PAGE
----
Wednesday, February 26, 2014


For good measures, and luck, Apple published the OS-X 10.9.2 update lately. Since I was installing the new machine, I did the update right away, no backups done.
A simple manual edit (vi is my friend) changed a line in
and resulted in the fact that "about this Mac" => "more info..." shows a black trash can.
Actually, I am happy with a result of this nature, although I still appreciate the option to add more hardware to my trash can.

A Whole New Dimension

So, the build is done, and I am actually quite happy with it!

Parts that made it into my new workstation so far:
  • Gigabyte GA-Z87-HD3
  • Intel Xeon E3-1240v3
  • Noctua NH-D14
  • 2 x 8GB Mushkin Stealth DDR3 (1600MHz)
  • Crucial M500 240GB SSD
  • Asus GT640 silent
  • Fractal Design Define R4
  • BeQuiet Pure Power L8 630W
  • Seagate Barracuda 1TB
  • TP-LINK WDN-4800
  • Logitech K400r
The board allows me to add 2 more modules of RAM, with 16GB, I got plenty for the time being.
This is my first ever build using an SSD as a boot drive. And yes, this adds a new dimension, however, I expected a shorter boot time. When the system is up, starting applications from the SSD is quick and deserves 5 stars.

Home directories are on a regular hard drive. For convenience and the low price, I went for an SG Barracuda 1TB, nothing special though. I consider adding a Western Digital black drive to replace the SG 1TB, so that the SG will be available for internal backups/mirroring.

If it is not speed, what is the new dimension, you may want to ask... It is noise, in particular the lack thereof!
The entire build was focused on the lowest noise parts possible, not compromising at performance too much.
And so far, the result is very pleasing. A really silent system showing good performance.

Although I am happy with the performance of the passively cooled Asus GT640, I regret to not have invested additional €10 for getting the Intel Xeon E3-1245v3 with internal graphics.

OS-X 10.9.1 runs like a charm. The system boots right away, using "GraphicsEnabler=No".

Wanna build a Hackintosh yourself? I can only recommend the components mentioned above, with the consideration of the alternative CPU having the iGPU enabled.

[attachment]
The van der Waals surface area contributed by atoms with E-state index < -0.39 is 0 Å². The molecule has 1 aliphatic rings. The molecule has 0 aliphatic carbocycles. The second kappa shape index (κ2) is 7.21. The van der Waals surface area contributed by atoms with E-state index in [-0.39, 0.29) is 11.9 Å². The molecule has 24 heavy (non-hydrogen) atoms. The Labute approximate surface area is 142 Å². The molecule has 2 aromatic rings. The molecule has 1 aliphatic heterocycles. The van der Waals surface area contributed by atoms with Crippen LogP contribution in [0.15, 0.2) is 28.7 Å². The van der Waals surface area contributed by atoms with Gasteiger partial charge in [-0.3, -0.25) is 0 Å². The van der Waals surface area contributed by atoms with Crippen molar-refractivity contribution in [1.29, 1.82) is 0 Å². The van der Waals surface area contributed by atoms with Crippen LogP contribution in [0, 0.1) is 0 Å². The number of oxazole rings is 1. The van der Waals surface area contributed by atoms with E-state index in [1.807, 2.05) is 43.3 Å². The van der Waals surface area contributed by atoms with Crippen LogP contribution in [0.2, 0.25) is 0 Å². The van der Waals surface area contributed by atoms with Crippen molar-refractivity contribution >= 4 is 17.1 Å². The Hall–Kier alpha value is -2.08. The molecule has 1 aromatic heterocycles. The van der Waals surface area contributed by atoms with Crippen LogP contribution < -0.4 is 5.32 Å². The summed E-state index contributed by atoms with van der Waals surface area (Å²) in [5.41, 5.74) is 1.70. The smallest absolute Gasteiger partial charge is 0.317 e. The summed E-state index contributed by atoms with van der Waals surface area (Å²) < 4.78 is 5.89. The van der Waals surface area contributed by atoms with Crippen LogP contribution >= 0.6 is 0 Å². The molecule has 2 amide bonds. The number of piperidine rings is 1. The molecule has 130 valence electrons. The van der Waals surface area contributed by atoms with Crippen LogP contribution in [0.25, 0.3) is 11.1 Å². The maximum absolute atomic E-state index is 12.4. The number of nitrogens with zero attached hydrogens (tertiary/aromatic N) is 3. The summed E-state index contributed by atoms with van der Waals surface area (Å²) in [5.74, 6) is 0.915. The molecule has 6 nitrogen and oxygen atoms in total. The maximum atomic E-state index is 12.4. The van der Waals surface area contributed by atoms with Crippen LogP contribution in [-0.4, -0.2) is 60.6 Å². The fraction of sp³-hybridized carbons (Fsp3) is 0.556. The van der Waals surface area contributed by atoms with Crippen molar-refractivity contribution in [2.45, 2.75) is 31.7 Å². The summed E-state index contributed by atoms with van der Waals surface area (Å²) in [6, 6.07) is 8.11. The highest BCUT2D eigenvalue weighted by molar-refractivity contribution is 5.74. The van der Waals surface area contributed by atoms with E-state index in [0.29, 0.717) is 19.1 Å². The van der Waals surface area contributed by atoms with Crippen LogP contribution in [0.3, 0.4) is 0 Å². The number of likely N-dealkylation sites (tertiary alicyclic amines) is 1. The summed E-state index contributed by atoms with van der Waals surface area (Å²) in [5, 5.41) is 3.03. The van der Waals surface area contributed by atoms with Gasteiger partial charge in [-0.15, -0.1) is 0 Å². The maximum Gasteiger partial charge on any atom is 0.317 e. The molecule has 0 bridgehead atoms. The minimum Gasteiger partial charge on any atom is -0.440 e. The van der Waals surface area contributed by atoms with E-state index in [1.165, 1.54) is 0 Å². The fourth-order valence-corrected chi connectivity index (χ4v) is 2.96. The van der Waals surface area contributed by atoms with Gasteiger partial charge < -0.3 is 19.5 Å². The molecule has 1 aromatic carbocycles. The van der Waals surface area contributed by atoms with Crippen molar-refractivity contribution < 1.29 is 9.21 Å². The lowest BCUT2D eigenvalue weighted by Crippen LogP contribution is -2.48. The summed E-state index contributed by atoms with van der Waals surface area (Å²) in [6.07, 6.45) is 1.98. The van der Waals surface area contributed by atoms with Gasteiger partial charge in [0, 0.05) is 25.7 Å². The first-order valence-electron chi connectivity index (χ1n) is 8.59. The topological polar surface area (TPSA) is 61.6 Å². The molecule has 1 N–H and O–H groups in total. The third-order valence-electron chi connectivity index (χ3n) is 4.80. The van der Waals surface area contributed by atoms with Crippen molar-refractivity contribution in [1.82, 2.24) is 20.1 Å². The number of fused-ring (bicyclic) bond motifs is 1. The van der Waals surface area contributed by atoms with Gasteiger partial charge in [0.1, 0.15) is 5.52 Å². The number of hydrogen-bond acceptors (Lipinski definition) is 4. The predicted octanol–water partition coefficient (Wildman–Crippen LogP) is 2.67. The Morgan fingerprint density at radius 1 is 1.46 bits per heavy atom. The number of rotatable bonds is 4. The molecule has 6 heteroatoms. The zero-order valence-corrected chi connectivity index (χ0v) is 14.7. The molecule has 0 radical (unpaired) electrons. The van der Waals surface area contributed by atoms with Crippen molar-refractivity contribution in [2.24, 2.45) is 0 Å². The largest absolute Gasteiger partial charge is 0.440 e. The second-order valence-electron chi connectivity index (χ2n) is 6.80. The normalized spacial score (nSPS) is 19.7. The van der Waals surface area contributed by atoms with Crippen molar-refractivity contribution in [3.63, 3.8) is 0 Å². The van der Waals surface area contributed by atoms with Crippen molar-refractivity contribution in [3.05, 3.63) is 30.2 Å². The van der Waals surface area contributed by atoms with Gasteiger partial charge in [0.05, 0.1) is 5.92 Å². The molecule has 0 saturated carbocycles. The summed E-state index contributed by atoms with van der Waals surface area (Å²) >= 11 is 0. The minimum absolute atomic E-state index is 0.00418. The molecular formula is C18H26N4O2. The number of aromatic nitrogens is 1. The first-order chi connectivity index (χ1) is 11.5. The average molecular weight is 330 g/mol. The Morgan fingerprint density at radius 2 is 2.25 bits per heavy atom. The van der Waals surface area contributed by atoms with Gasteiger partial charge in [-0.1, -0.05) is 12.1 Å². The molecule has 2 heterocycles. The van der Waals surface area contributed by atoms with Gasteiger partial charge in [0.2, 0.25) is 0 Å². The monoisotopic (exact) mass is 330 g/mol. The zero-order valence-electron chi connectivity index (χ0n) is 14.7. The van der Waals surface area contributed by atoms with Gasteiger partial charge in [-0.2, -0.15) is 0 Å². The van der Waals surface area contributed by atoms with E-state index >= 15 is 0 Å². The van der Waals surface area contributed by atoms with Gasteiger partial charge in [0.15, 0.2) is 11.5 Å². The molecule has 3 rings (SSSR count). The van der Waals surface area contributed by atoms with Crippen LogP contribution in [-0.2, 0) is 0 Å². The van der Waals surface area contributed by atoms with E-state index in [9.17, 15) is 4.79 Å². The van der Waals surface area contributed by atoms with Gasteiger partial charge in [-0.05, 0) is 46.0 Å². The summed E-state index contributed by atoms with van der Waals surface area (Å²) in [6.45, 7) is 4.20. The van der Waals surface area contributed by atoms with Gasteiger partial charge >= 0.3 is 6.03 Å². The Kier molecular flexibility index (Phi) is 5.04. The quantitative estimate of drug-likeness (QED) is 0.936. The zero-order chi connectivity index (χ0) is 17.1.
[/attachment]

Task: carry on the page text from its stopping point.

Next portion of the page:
Update May 9th 2015:
The system runs on Yosemite for quite a while now. Up to 10.10.2, the GT640 did a great job. No problems fooling 10.10.2 the computer was a MacPro6,1.

However, the card failed when I tried to update to 10.10.3.
So, I took the plunge and got myself a new graphics card, actively cooled actually:
  • MSI GT740 (2GB)
To my surprise, this card is actually really quiet, something I was not expecting.
However, under 10.10.3, is seems that the MacPro6,1 identity does not work any longer. I changed the definition to iMac13,1, which works fine so far.

Update May 10th 2015:
Although the MSI was not as noisy as I feared, I gave the ASUS GT640 quiet another go. And, fair enough, with the right identity, i.e. iMac 13,1, it works perfectly.

Tuesday, February 25, 2014

Stuff Dropped In

Yep, I did it, I ordered some parts to build my new "production" rig with.
The Fractal Design R4 looks awesome!  It seem so big, but yet it is not...
Not much to say about the motherboard, CPU (E3-1240v3) or memory. Will pick up an after-market cooler tomorrow. Potentially the Noctua I was writing about earlier. Total overkill, however, quiet is king in this build.
Already I removed the optical drive from my present main rig (i5-3570K)... it will be more useful in the future build.

Sunday, February 23, 2014

Small Change of the Plan

Building a higher end workstation, why actually not using an ATX-mobo in place of an mATX?
Right, the case would be a little larger.

So, the decision, concerning the mobo, is to go for a GA-Z87-HD3. The advantage, very obviously, is having a lot of expansion possibilities.